Reconciliation and the River of Life
by Liv Larson Andrews
We pulled into the parking lot of a gas station along the Columbia River, passing by a stand selling Coke and fry bread. Ponderosa pines gave shade to picnic tables in an adjacent campground. It was a sunny, warm August day. Sunlight danced on the water as people swam. But we didn’t come there to fill up the car or swim in the river. We came to pray.
In Reconciling All Things, Emmanuel Katongole and Chris Rice propose that, “the first language of the church in a deeply broken world is not strategy, but prayer.” Reconciliation is both the goal and the means of the Christian life. We are called in baptism to join the risen Christ in the “ministry of reconciliation” as Paul tells us in 2 Corinthians. And, the image of God’s reign on earth is of cosmic reconciliation, when everything is restored and all brokenness has been healed. Reconciliation is both the end of the road and the journey along it. While we yet await the fullness of Revelation 22 to break in upon our world, we work toward that vision as the baptized people. Our call is not to separate ourselves from the broken world and wait. We are sent back into the world as servants of the reconciling risen Christ.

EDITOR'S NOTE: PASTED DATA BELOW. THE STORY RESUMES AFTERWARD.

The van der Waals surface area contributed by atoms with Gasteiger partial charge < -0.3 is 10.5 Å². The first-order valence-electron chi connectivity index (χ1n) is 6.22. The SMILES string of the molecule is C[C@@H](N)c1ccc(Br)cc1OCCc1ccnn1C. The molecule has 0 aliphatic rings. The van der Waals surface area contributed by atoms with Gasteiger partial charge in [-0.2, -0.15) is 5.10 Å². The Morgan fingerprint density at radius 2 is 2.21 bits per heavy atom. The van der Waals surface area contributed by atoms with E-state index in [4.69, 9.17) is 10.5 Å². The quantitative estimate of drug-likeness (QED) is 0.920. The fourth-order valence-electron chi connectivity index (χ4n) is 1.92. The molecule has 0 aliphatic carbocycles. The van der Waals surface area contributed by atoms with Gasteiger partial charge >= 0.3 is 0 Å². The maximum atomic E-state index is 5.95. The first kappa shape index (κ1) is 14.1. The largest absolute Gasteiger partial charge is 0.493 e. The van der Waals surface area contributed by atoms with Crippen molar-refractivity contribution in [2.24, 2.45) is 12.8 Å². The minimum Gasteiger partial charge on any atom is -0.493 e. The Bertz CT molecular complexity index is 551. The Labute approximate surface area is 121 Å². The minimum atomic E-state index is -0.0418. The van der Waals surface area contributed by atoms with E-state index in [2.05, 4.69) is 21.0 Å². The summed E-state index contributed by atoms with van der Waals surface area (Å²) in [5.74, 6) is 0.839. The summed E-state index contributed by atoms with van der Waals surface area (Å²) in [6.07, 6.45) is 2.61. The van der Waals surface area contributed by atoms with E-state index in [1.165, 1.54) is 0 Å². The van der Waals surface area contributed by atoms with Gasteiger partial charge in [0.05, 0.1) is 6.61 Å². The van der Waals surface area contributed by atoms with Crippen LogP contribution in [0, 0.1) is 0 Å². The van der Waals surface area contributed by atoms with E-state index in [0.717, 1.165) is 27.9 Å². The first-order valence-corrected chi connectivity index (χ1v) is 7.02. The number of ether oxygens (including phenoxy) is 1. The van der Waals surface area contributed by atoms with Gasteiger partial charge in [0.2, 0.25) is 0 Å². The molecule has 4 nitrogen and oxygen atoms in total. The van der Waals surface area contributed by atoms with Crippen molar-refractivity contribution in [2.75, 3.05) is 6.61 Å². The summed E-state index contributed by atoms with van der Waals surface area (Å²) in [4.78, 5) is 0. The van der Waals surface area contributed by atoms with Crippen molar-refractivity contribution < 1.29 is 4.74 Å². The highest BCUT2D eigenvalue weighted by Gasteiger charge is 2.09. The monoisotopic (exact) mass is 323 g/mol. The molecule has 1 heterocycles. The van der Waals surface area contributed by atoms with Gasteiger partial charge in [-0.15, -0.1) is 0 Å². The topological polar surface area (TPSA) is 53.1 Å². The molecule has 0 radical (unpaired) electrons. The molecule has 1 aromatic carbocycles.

My family added three pale faces to the crowd that journeyed to come together that day in August. Most others were Spokane, Colville, Yakima, and Okanagan tribespeople. A few members of the Lummi tribe from the Washington coast came. I was the only person in a clergy collar. A kind man asked if I had been in an accident (and so wearing a neck brace). I explained, but wondered later whether a more full and honest reply might have been to say yes, and confess my complicit involvement in the generations of “accidents” and intentional hurts waged on the tribal peoples of the Northwest. The particular brokenness that called together the prayerful group that day was the story of the river: pollution, poverty, degradation, and the disappearance of salmon.
Elders spoke of homeland and sacred sites flooded over by the building of the Grand Coulee and Chief Joseph dams. The Columbia River Treaty of 1964, signed by the United States and Canada, made no effort to consult tribes or first nation peoples. There were no provisions for the thousands of families made homeless, crop less and salmon less nearly overnight. Fish had provided 70 percent of food energy for several tribes. It has been close to impossible for these cultures and communities to recover. Their White neighbors often do not know that history, nor do they wish to hear it. Standing in the sun, I discover—or remember—how my story is tangled up in theirs.
The Rev. Liv Larson Andrews is the pastor of Salem Lutheran in Spokane, Wash. She lives with her husband and young son, and dreams of hosting a lectionary-based cooking show.
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